My grandfather was the same way. Raised in the modern world of urban Shanghai as a young aristocrat, he found himself ill-equipped for the ordinary working day in Hong Kong. He entered a corporate financial institution at an entry level because a family member was the head of the local branch. All he got from that job was the advice to look busy by chain-smoking cigarettes while not actually doing any work. For forty years, he sat at the same desk, never being promoted. He had trusted the wrong people, and they – even his own family members – had screwed him.
The thing that worries my family members the most about me is whenever I get into one of my moods, as they put it. When I am in the zone, I can concentrate, shut the world out, write like a maniac, and pretend that nothing else exists. Since I was a kid, they never liked that kind of thing because they were concerned that I did not live in the real world, that mine was a universe unto myself just like my grandfather and my great-grandfather. Attempting to prevent me from getting into those zones, they tried – and very successfully did – to give me a sense of routine structure in my life, to do chores and fill out paperwork, to be part of everyday human society. I appreciated this very much, and I still do, because it has made me into a functional human being. Indeed, one of the tried and true ways to get out of and to prevent depressive episodes is to have a strict routine, and in general, it works for me too.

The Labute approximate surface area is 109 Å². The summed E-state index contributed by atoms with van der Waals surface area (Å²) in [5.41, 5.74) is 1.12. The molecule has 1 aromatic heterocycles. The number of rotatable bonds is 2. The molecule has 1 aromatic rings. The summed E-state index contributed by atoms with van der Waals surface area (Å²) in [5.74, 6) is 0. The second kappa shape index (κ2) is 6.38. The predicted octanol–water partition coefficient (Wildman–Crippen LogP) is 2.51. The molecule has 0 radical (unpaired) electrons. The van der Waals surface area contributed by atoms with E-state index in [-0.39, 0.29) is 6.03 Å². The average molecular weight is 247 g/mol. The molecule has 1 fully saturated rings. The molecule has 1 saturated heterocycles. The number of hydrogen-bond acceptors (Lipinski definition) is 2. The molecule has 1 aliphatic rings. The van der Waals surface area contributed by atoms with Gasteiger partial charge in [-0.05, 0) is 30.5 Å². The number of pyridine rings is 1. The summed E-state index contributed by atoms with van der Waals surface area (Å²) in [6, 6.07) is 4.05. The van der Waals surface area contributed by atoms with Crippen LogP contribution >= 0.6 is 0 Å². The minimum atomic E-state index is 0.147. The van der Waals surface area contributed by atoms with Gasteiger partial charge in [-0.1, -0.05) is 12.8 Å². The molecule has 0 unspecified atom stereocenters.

However, to say that being in the zone was itself a symptom of depression was also a misdiagnosis, I’d argue. Here, I project a little onto my great-grandfather and my grandfather, and I’d suggest that that was not the cause of their depression either. My immediate family thinks of themselves as rescuing me from one of their moods – the ones that belonged to my ancestors – where they’d just sit and stare into space in blank desolation with no one being able to pull them out of their paralysis. I too in recent years have had those crippling spells, and before that, I would also have long sessions as an evangelical of what I called prayer where I stayed in my room, didn’t eat or sleep, and would just cry out to God in anguished praise. While I have never been clinically diagnosed – and I am feeling relatively fine enough to write this post, so I think I will be able to survive with my routine and good coffee for now – the thought has occurred to me that my ancestors passed on more than a love of letters to me. Maybe they gave me their depressive tendencies too. You are getting negative again, some of my family members occasionally say to me as a kind of warning. I am not sure that positive-thinking is the way out, though. It certainly has never worked for me because I hate lying to myself.